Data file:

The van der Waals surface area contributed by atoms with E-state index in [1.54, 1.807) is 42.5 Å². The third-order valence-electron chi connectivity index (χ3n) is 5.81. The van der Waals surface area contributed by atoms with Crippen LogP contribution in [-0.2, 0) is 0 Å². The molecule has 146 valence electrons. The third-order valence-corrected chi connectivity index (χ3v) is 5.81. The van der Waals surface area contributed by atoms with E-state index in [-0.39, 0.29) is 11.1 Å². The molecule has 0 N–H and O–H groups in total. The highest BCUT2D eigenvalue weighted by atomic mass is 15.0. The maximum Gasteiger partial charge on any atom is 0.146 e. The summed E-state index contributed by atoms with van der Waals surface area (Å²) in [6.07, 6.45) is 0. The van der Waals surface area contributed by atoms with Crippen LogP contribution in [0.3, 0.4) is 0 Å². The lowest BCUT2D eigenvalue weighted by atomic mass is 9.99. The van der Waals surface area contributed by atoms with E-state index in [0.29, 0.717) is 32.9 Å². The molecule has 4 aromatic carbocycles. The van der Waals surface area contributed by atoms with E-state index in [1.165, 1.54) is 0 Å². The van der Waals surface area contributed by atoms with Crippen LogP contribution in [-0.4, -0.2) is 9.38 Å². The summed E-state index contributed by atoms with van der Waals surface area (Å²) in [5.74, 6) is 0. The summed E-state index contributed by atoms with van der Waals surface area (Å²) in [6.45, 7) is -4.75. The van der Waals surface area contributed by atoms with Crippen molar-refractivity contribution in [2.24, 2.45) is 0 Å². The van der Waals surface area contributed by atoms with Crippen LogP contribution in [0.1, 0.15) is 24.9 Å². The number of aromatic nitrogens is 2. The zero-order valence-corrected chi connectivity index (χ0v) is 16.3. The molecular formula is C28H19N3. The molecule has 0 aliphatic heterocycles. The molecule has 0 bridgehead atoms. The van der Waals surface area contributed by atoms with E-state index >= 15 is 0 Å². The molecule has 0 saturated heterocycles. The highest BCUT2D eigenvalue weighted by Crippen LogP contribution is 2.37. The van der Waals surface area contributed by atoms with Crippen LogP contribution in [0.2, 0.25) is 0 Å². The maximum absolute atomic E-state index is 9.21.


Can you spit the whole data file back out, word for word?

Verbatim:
The van der Waals surface area contributed by atoms with E-state index in [1.54, 1.807) is 42.5 Å². The third-order valence-electron chi connectivity index (χ3n) is 5.81. The van der Waals surface area contributed by atoms with Crippen LogP contribution in [-0.2, 0) is 0 Å². The molecule has 146 valence electrons. The third-order valence-corrected chi connectivity index (χ3v) is 5.81. The van der Waals surface area contributed by atoms with E-state index in [-0.39, 0.29) is 11.1 Å². The molecule has 0 N–H and O–H groups in total. The highest BCUT2D eigenvalue weighted by atomic mass is 15.0. The maximum Gasteiger partial charge on any atom is 0.146 e. The summed E-state index contributed by atoms with van der Waals surface area (Å²) in [6.07, 6.45) is 0. The van der Waals surface area contributed by atoms with Crippen LogP contribution in [0.3, 0.4) is 0 Å². The lowest BCUT2D eigenvalue weighted by atomic mass is 9.99. The van der Waals surface area contributed by atoms with E-state index in [0.29, 0.717) is 32.9 Å². The molecule has 4 aromatic carbocycles. The van der Waals surface area contributed by atoms with E-state index in [1.165, 1.54) is 0 Å². The van der Waals surface area contributed by atoms with Crippen LogP contribution in [-0.4, -0.2) is 9.38 Å². The summed E-state index contributed by atoms with van der Waals surface area (Å²) in [5.74, 6) is 0. The summed E-state index contributed by atoms with van der Waals surface area (Å²) in [6.45, 7) is -4.75. The van der Waals surface area contributed by atoms with Crippen molar-refractivity contribution in [2.24, 2.45) is 0 Å². The van der Waals surface area contributed by atoms with Crippen LogP contribution in [0.1, 0.15) is 24.9 Å². The number of aromatic nitrogens is 2. The zero-order valence-corrected chi connectivity index (χ0v) is 16.3. The molecular formula is C28H19N3. The molecule has 0 aliphatic heterocycles. The molecule has 0 bridgehead atoms. The van der Waals surface area contributed by atoms with E-state index >= 15 is 0 Å². The molecule has 0 saturated heterocycles. The highest BCUT2D eigenvalue weighted by Crippen LogP contribution is 2.37. The van der Waals surface area contributed by atoms with Crippen LogP contribution in [0.2, 0.25) is 0 Å². The maximum absolute atomic E-state index is 9.21.